Do You Do Demographics?
Survey Results for 02/03/2010:
When it comes to demographics, my company:
Stays on top of trends, and makes plans to reflect shifts.
Does not track such trends because they have limited impact.
Is aware of trends, but does not change plans as result.
Does not track trends, but sees some having an impact.
It appears as though we're fairly split on this topic. Just a shade more than half of respondents say demographics matter to their businesses, and the other half issues a resounding "eehhh" with a shrug of the shoulders.
To those of you who aren't necessarily demo-fans, a couple of lines for you to consider, published just after the first of the year by USA Today:
• Population follows immigration, and immigration follows the money. The U.S. population could grow from 308 million to as much as 350 million if times are good and to as little as 334 million if they aren't, according to the Census Bureau.
•Immigration creates a generation gap. The split: between aging, mostly white Baby Boomers and younger, more racially diverse "Millennials," the oldest of whom now are in their 20s. Issues such as health care and Social Security will produce "a huge cleavage," says demographer William Frey of the Brookings Institution.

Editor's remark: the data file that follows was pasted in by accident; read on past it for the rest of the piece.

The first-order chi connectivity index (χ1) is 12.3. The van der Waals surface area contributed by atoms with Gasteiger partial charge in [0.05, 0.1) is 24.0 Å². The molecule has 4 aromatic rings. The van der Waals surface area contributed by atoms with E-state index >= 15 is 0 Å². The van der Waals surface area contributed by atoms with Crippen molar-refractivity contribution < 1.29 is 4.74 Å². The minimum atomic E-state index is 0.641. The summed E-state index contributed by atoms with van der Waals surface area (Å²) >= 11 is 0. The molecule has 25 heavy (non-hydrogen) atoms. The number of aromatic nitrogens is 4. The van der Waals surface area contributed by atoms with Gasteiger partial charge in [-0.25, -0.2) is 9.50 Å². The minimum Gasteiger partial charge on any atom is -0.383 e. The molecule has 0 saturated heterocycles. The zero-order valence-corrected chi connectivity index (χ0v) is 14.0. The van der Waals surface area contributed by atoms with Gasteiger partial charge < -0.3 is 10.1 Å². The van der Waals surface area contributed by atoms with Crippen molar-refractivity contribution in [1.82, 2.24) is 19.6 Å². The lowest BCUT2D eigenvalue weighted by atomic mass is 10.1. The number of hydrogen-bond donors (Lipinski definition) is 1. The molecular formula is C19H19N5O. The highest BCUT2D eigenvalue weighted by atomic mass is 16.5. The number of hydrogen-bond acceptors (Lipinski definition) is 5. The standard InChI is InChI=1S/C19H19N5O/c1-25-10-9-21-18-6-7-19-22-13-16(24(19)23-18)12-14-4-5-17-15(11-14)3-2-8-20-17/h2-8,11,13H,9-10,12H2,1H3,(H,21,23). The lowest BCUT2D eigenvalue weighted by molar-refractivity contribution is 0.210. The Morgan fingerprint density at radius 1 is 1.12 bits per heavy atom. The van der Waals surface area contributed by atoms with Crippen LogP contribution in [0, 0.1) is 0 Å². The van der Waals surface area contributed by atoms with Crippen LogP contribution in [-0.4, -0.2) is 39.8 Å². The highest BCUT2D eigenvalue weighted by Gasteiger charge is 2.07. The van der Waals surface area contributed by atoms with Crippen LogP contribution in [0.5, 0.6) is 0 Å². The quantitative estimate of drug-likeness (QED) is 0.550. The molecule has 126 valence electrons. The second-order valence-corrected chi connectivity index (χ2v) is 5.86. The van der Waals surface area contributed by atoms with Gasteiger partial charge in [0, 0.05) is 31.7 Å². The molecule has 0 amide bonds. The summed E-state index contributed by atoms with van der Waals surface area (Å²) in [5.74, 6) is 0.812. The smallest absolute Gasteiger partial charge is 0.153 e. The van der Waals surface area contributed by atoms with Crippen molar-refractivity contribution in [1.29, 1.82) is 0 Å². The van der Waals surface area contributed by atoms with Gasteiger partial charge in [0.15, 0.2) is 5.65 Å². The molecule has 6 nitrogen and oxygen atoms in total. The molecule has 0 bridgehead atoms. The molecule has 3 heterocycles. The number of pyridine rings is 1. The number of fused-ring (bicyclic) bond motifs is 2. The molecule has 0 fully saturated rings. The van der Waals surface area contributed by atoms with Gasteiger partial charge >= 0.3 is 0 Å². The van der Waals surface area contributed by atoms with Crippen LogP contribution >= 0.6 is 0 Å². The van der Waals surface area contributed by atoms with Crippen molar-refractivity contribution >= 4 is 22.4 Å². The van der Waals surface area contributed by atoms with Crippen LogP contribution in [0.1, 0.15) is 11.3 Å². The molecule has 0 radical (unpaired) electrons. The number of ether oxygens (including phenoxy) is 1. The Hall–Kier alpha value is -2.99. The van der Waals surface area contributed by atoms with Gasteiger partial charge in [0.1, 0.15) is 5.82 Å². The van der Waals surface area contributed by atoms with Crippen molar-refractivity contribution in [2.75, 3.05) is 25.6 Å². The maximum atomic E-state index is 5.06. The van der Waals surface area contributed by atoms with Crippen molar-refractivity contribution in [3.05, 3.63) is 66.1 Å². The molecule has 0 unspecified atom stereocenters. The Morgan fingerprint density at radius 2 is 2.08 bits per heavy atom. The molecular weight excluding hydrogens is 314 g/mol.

•We'll be older, more diverse, less sprawling. About 16% of Americans will be 65 and older, up from fewer than 13%. Non-Hispanic whites will shrink from 65% to 60% of the population. And far-flung suburban-style growth, now halted by the recession, may never fully return because of energy costs, environmental concerns and smaller households.
(Source: USA Today)
Perhaps demographics alone aren't enough to make it to the company's business strategy. But demographics coupled with the fundamental shifts in our economy from the past couple of years might be worth a second look. Do you think the bullet points above won't impact the building products sector? I'm not sure I'm willing to take that bet.